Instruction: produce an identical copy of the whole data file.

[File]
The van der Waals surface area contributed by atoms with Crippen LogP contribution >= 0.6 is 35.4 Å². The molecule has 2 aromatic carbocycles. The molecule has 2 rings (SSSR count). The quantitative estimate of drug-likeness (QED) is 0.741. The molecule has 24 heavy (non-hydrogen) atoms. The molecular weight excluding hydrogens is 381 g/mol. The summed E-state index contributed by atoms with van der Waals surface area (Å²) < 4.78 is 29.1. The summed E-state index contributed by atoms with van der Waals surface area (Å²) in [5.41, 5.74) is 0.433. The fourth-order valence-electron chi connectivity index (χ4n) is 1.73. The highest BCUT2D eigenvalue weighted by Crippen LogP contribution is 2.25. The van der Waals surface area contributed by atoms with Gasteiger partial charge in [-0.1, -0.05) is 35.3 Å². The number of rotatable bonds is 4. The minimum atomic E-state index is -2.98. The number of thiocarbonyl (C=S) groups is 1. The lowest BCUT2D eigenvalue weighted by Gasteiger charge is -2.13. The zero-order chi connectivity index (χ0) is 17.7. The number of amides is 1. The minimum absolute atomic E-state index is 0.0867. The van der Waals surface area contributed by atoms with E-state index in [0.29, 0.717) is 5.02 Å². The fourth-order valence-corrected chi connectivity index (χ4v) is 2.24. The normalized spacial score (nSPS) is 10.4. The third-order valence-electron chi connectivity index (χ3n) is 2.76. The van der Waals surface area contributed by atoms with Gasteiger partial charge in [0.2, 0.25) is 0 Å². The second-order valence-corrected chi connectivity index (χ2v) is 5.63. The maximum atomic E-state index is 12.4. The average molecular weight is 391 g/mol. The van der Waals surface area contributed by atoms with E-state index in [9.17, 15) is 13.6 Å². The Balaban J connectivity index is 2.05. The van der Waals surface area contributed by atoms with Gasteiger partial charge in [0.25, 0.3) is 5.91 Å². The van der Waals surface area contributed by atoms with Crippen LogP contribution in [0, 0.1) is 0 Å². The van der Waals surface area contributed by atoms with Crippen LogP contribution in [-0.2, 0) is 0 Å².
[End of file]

The van der Waals surface area contributed by atoms with Crippen LogP contribution >= 0.6 is 35.4 Å². The molecule has 2 aromatic carbocycles. The molecule has 2 rings (SSSR count). The quantitative estimate of drug-likeness (QED) is 0.741. The molecule has 24 heavy (non-hydrogen) atoms. The molecular weight excluding hydrogens is 381 g/mol. The summed E-state index contributed by atoms with van der Waals surface area (Å²) < 4.78 is 29.1. The summed E-state index contributed by atoms with van der Waals surface area (Å²) in [5.41, 5.74) is 0.433. The fourth-order valence-electron chi connectivity index (χ4n) is 1.73. The highest BCUT2D eigenvalue weighted by Crippen LogP contribution is 2.25. The van der Waals surface area contributed by atoms with Gasteiger partial charge in [-0.1, -0.05) is 35.3 Å². The number of rotatable bonds is 4. The minimum atomic E-state index is -2.98. The number of thiocarbonyl (C=S) groups is 1. The lowest BCUT2D eigenvalue weighted by Gasteiger charge is -2.13. The zero-order chi connectivity index (χ0) is 17.7. The number of amides is 1. The minimum absolute atomic E-state index is 0.0867. The van der Waals surface area contributed by atoms with E-state index in [0.29, 0.717) is 5.02 Å². The fourth-order valence-corrected chi connectivity index (χ4v) is 2.24. The normalized spacial score (nSPS) is 10.4. The third-order valence-electron chi connectivity index (χ3n) is 2.76. The van der Waals surface area contributed by atoms with Gasteiger partial charge in [0.2, 0.25) is 0 Å². The second-order valence-corrected chi connectivity index (χ2v) is 5.63. The maximum atomic E-state index is 12.4. The average molecular weight is 391 g/mol. The van der Waals surface area contributed by atoms with E-state index in [9.17, 15) is 13.6 Å². The Balaban J connectivity index is 2.05. The van der Waals surface area contributed by atoms with Gasteiger partial charge in [0.25, 0.3) is 5.91 Å². The van der Waals surface area contributed by atoms with Crippen LogP contribution in [0, 0.1) is 0 Å². The van der Waals surface area contributed by atoms with Crippen LogP contribution in [-0.2, 0) is 0 Å².